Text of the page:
Mentor takes on heterogeneous multicore challenge

Pulling together the diverse mix of hardware and software development tools it has in its repetoire and adding a few new ones, Mentor Graphics has taken on the challenge of developing applications for the complex heterogeneous processing environment of many next generation consumer and other markets.

At the annual Multicore Developer Conference this year, a common theme of many of the papers from companies such as Broadcom, Cavium, Freescale, Imagination, Qualcomm, and Texas Instruments was how to quickly and easily move from the well-understood homogenous environment of at most half a dozen common cores sharing a sedt of applications to one in which diverse compute engines for graphics, DSP and traditional processing are needed, often a dozen or more.

The new integrated solution from Mentor Graphics addresses many of the challenges designers face with heterogeneous systems including:

1) Configuring and deploying multiple operating systems and applications across processors
2) Booting multiple operating systems efficiently and in a coordinated manner across micro- processors and micro-controllers
3) Communicating between isolated sub-systems on a multi-core processor or between heterogeneous processors, and
4) Visualizing interactions between multiple operating systems

To achieve this the heterogeneous multicore developer tool kit the company has put together includes a number of features (Figure below ) that can execute natively or with a hypervisor:

1) Support for the remote processor framework (remoteproc) for Mentor Embedded Linux, Nucleus RTOS and bare-metal applications to aid in the configuration, development, deployment and management of operating systems and applications across heterogeneous SoC cores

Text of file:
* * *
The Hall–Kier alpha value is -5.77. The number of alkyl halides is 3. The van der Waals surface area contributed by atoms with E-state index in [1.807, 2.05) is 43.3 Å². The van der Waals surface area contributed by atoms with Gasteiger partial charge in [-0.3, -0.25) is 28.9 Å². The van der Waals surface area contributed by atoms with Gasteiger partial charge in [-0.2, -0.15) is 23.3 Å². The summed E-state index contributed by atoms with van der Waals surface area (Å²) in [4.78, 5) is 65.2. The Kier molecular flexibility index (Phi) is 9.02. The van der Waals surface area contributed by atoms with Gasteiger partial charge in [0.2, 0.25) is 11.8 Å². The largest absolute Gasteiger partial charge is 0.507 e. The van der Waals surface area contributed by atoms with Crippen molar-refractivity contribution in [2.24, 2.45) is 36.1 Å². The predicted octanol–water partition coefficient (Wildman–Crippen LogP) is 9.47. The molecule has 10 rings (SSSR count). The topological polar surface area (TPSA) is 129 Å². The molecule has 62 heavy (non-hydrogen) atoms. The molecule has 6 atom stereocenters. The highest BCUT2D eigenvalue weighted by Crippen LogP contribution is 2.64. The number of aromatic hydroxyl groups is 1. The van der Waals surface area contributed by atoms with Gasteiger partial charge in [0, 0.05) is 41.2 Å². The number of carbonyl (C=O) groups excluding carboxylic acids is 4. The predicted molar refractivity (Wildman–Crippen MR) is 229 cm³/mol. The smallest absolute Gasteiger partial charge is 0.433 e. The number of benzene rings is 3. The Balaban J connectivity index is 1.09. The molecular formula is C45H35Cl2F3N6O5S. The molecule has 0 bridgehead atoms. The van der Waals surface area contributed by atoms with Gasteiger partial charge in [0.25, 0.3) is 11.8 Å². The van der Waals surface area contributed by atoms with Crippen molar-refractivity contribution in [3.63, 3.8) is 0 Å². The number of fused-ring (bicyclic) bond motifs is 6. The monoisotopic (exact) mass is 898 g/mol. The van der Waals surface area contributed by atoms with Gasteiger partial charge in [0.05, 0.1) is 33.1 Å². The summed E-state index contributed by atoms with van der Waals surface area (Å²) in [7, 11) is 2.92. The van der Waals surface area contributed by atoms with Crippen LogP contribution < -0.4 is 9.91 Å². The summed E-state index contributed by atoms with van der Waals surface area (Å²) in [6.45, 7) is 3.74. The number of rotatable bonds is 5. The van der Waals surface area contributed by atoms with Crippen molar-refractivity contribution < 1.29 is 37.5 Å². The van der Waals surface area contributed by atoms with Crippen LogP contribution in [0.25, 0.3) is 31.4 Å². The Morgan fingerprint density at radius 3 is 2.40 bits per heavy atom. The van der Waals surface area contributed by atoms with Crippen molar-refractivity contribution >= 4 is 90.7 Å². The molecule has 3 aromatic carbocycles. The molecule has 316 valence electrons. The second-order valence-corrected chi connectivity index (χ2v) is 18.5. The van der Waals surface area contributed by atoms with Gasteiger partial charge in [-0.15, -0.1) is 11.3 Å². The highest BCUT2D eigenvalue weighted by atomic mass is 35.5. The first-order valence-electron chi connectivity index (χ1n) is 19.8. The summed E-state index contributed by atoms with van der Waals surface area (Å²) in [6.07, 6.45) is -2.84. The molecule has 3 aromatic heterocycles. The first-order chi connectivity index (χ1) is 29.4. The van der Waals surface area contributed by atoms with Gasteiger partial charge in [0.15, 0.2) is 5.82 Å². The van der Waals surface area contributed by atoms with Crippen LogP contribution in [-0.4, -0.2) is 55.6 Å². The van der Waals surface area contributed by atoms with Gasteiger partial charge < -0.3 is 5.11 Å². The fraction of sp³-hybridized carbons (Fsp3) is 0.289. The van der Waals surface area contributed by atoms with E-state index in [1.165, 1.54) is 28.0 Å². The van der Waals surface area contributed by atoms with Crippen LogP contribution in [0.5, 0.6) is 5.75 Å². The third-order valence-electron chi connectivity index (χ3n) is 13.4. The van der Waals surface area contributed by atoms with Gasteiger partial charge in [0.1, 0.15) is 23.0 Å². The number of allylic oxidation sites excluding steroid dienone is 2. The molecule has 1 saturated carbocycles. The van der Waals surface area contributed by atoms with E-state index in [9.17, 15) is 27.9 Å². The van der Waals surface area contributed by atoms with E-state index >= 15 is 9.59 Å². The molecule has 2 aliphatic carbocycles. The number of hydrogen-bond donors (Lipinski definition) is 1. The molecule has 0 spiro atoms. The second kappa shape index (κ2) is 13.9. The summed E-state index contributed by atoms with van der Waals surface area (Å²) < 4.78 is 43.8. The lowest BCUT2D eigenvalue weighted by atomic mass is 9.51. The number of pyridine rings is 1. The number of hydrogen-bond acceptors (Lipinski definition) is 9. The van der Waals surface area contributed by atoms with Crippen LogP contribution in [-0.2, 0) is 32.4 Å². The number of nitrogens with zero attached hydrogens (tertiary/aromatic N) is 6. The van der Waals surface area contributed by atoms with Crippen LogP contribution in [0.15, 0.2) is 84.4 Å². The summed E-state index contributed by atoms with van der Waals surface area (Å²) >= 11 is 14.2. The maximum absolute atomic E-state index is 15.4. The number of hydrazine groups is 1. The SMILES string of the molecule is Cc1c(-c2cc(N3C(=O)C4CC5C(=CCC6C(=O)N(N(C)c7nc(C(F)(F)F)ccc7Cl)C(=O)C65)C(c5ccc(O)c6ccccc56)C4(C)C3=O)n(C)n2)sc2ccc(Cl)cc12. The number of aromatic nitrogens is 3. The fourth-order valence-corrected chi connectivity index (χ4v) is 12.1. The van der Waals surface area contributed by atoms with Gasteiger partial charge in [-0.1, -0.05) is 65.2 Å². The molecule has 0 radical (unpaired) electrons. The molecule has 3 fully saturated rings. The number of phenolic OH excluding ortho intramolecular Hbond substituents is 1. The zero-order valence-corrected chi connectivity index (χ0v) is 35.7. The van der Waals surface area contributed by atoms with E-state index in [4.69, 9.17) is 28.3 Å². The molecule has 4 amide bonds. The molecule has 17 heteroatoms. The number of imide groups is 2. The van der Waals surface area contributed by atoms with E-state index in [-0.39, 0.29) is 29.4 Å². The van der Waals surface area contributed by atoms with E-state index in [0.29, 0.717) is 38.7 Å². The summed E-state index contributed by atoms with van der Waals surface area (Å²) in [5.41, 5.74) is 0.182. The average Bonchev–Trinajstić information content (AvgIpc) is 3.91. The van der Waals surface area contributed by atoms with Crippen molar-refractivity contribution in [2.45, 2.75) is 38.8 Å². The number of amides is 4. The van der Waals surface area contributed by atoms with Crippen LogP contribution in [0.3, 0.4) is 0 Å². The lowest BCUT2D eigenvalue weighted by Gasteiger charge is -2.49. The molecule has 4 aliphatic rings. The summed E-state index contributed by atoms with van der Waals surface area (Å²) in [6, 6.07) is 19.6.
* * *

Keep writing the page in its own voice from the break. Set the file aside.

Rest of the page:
2) Scalable implementations of VirtIO and the Multicore Communications API (MCAPI) across operating systems to provide efficient inter-processor communication (IPC) for separated device subsystems.

3) Graphical debugging and performance analysis tools that enable a system-wide, synchronized perspective across operating systems and functions

“Next generation SoCs enable the development of unique embedded systems by extending today’s multicore homogeneous architectures with heterogeneous cores,” said Markus Levy, president of the Multicore Association and chairman of the Multicore Developers Conference, pointing out that successful use of heterogeneous multicore SoCs that combine multicore micro-processors and multicore micro-controllers extends beyond the traditional use of Symmetric Multi-Processing (SMP) and Asymmetric Multi-Processing (AMP) approaches.

A webinar by Mentor on “Debugging Multicore and Heterogeneous Systems ” will be held on Aug. 5, 2014 at 9:00 a.m. PDT.

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